Icebox risotto

February 23, 2009


Cleaning the refrigerator had been long overdue.  So I finally screwed up the courage this past weekend, and while doing so made an inventory of the bits of food that needed to be used soon.  I’m trying to get better about using all the food we purchase, so I let those found bits drive what I was going to prepare.  What I had to work with: 2 chicken breasts, 2 carrots, 1/2 cup cream, 1 red bell pepper, 1 acorn squash, 5 green onions, salad greens, 3 strips of bacon, 1 baby bok choy, 1 tomato, 2 cups rice.  I decided to use the majority of the ingredients for a risotto and the rest for making kimchi and a miso soup.  I had never made risotto before and I was in the mood to pair a dish with wine, so I dug out Andrea Immer’s, Everyday Dining with Wine. The Butternut squash with bacon and Sage risotto recipe, paired with a dry Riesling, was the winner.

The wine


Neither of us could remember tasting a true dry Riesling before.  We chose one from Alsace.  The nose on this wine was subtle but nice.  Neither of us could really nail the bouquet in words.  I was thinking of a light floral and Melissa was thinking of grass.  The color was light gold, I’m guessing due to the age of the wine.  The taste was one dimensional and I don’t mean that in a negative sense.  It had a light citrus quality, reminiscent of lemon.  It didn’t clash with the “vinaigrette” dressing I made with lemon juice, mustard and canola oil.  The pairing with the risotto was equally as successful.   The Riesling offset the richness of the dish, subtly cleansing the pallet.

The Risotto

I made a few modifications to the recipe in order to fit in the leftover ingredients.  Acorn squash was substituted for the butternut squash.  I added chicken, red bell pepper and cream to the recipe.


  • 7 cups chicken stock
  • 3 slices bacon
  • 2 tablespoons unsalted butter
  • 1 medium shallot, minced
  • 6 fresh sage leaves
  • 1 acorn squash, peeled, seeded, cut into 1/2 inch dice
  • 1/2 cup white wine
  • 1-1/2 cups Arborio rice
  • 1/2 cups grated Parmesan cheese
  • 2 chicken breast, cut into 1/2 inch pieces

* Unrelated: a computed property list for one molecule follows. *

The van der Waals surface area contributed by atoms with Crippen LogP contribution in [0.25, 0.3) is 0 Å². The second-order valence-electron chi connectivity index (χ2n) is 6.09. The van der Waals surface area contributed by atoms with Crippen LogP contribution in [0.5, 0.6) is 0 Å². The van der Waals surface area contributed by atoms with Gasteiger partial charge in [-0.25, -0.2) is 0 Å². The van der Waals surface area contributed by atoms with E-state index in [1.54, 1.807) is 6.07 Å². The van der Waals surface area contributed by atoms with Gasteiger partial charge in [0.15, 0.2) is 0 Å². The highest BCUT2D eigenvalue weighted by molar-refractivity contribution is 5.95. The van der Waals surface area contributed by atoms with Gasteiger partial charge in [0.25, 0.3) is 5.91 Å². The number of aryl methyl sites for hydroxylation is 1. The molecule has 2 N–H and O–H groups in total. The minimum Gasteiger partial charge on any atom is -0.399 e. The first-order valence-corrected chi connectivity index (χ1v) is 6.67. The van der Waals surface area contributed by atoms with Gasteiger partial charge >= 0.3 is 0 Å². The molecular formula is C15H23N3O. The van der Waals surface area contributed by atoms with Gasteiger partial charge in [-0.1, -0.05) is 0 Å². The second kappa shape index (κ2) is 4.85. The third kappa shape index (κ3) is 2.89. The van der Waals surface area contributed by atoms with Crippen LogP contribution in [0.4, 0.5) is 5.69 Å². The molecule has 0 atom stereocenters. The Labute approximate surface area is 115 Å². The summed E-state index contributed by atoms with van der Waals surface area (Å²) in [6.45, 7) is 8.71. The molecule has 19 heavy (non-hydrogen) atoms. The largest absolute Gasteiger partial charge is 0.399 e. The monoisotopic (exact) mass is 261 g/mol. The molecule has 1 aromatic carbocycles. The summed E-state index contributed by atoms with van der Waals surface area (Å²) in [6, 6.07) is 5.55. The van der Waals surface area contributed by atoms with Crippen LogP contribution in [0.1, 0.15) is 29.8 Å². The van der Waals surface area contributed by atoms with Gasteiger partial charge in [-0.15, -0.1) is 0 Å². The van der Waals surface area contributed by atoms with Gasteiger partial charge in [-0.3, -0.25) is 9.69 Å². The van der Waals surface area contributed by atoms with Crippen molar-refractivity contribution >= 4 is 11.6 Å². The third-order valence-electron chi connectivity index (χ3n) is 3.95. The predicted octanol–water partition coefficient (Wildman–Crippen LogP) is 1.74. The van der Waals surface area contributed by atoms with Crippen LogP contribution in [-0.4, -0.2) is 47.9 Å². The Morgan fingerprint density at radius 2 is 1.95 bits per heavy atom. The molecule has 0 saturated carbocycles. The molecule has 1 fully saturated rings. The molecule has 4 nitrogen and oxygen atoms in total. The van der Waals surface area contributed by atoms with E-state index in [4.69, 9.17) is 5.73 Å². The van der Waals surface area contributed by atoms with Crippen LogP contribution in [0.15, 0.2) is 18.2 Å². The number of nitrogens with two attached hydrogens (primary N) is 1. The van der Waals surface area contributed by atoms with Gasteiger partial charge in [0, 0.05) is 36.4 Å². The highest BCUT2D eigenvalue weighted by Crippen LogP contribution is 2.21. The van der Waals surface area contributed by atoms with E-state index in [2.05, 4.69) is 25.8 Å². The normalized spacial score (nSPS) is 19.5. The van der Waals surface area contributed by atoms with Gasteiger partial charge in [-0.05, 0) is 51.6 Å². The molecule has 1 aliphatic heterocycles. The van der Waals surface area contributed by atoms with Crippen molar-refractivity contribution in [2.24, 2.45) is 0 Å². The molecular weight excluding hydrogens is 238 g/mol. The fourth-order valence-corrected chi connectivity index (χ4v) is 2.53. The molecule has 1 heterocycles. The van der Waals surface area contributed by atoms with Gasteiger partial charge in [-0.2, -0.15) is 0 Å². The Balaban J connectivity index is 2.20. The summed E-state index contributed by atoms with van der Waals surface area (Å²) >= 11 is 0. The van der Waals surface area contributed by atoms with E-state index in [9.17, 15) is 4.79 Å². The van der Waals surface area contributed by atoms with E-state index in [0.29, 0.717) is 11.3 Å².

• 1 red bell pepper, cut into 1/2 inch pieces
  • 1/4 cup heavy cream

Bring the stock to simmer in a saucepan, then reduce heat so the stock is just under a simmer.  Saute chicken and peppers, then lower heat and keep warm.  In the pan you plan to cook your risotto, crisp bacon and pull out to cool.  Pour off bacon fat and add 1 tablespoon of butter.  Once butter has melted, cook shallot until translucent, then  stir in sage and squash.  Add wine and 1 cup stock, bring to a light simmer and cook squash till it’s softened.  Add rice and 1 cup stock, stir frequently until rice just absorbs stock.  Keep adding stock 1/2 cup at a time, until rice becomes al dente.  Stir in remaining butter, Parmesan cheese, heavy cream, chicken and bell pepper.  Plate and top with crumbled bacon to serve.

By Kenton


Chicken Korma

February 14, 2009


This Chicken Korma recipe is out of James Peterson’s, Cooking. Korma is a mild curry dish that can be traced back to the 16th century, originating in the area of modern day Pakistan and Northern India. [1]  The dish is really easy to make and comes together quickly.  Although there are two ingredients that might slow you down a bit, if you choose to use them.  The two ingredients are: ghee and drained plain yogurt.  You can bypass both of these ingredients by substituting butter for ghee, and Greek style yogurt for the drained yogurt.  I don’t have a ready supply of Greek style yogurt, so I drained the yogurt overnight in a colander, lined with paper towels.  Ghee I had never made, so I decided to give it a go.  Mine turned out a little darker than it’s suppose to be, but it still tasted good, kind of a nutty buttery taste.  The Nourishing Gourmet has a nice set of instructions for making ghee, if you choose to do so.

I really liked the way the sauce tasted on it’s own, but when combined with the brown basmati rice, the whole dish was a little more bland than I like.  I don’t see this as a fault of the recipe, but due to my inability to cook rice well.  The next time I make this dish I think I’ll cook the rice in chicken stock, so that the rice doesn’t wash out the sauce.  Also adding a bit of chili pepper and maybe some lemon zest would be nice.  I think I’d reduce the sauce just a little bit more as well.

Chicken Korma:

  • 1 cup plain yogurt or 1/2 cup Greek style yogurt
  • 4 boneless, skinless chicken breasts, cut into 2 inches long by 1/2 inch wide
  • Salt
  • Pepper
  • 1/2 cup ghee or 4 tablespoons butter
  • 1 large onion, very thinly sliced
  • 2 tablespoons grated fresh ginger
  • 2 teaspoons ground cumin
  • 1/2 teaspoon ground nutmeg
  • 1 teaspoon ground cinnamon
  • 1 teaspoon ground cardamom
  • 1/4 teaspoon ground cloves
  • 2 cups brown chicken broth
  • 1/2 cup heavy cream

Over medium heat, add the ghee and onion.  Cook onions until soft, add the spices, and cook for 1 to 2 minutes longer.  Add broth and boil until thickened slightly, about 5 minutes.  Add the chicken and simmer until done, approximately 2 to 3 minutes.  Incorporate the yogurt, add salt and pepper to taste.  Serve over basmati rice.

[1] Korma

Author: Kenton